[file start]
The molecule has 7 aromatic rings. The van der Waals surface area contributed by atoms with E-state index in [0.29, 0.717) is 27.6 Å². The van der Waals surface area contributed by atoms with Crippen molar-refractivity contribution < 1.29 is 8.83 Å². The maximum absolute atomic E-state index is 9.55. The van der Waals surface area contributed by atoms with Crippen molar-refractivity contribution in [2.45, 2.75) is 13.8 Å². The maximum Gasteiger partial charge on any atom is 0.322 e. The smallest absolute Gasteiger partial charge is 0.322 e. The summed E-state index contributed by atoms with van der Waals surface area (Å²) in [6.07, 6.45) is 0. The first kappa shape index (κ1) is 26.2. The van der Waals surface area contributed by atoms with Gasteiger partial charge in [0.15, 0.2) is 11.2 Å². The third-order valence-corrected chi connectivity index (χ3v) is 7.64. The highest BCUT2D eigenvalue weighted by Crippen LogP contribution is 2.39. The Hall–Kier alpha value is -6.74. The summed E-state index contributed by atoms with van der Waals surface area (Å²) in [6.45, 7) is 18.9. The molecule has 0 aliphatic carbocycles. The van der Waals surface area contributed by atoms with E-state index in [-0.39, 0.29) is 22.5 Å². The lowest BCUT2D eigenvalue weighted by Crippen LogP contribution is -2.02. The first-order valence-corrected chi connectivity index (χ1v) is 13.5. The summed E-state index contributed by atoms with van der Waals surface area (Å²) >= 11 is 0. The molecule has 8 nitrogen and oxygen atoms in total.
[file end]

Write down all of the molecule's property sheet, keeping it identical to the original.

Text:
The molecule has 7 aromatic rings. The van der Waals surface area contributed by atoms with E-state index in [0.29, 0.717) is 27.6 Å². The van der Waals surface area contributed by atoms with Crippen molar-refractivity contribution < 1.29 is 8.83 Å². The maximum absolute atomic E-state index is 9.55. The van der Waals surface area contributed by atoms with Crippen molar-refractivity contribution in [2.45, 2.75) is 13.8 Å². The maximum Gasteiger partial charge on any atom is 0.322 e. The smallest absolute Gasteiger partial charge is 0.322 e. The summed E-state index contributed by atoms with van der Waals surface area (Å²) in [6.07, 6.45) is 0. The first kappa shape index (κ1) is 26.2. The van der Waals surface area contributed by atoms with Gasteiger partial charge in [0.15, 0.2) is 11.2 Å². The third-order valence-corrected chi connectivity index (χ3v) is 7.64. The highest BCUT2D eigenvalue weighted by Crippen LogP contribution is 2.39. The Hall–Kier alpha value is -6.74. The summed E-state index contributed by atoms with van der Waals surface area (Å²) in [6.45, 7) is 18.9. The molecule has 0 aliphatic carbocycles. The van der Waals surface area contributed by atoms with E-state index in [-0.39, 0.29) is 22.5 Å². The lowest BCUT2D eigenvalue weighted by Crippen LogP contribution is -2.02. The first-order valence-corrected chi connectivity index (χ1v) is 13.5. The summed E-state index contributed by atoms with van der Waals surface area (Å²) >= 11 is 0. The molecule has 8 nitrogen and oxygen atoms in total.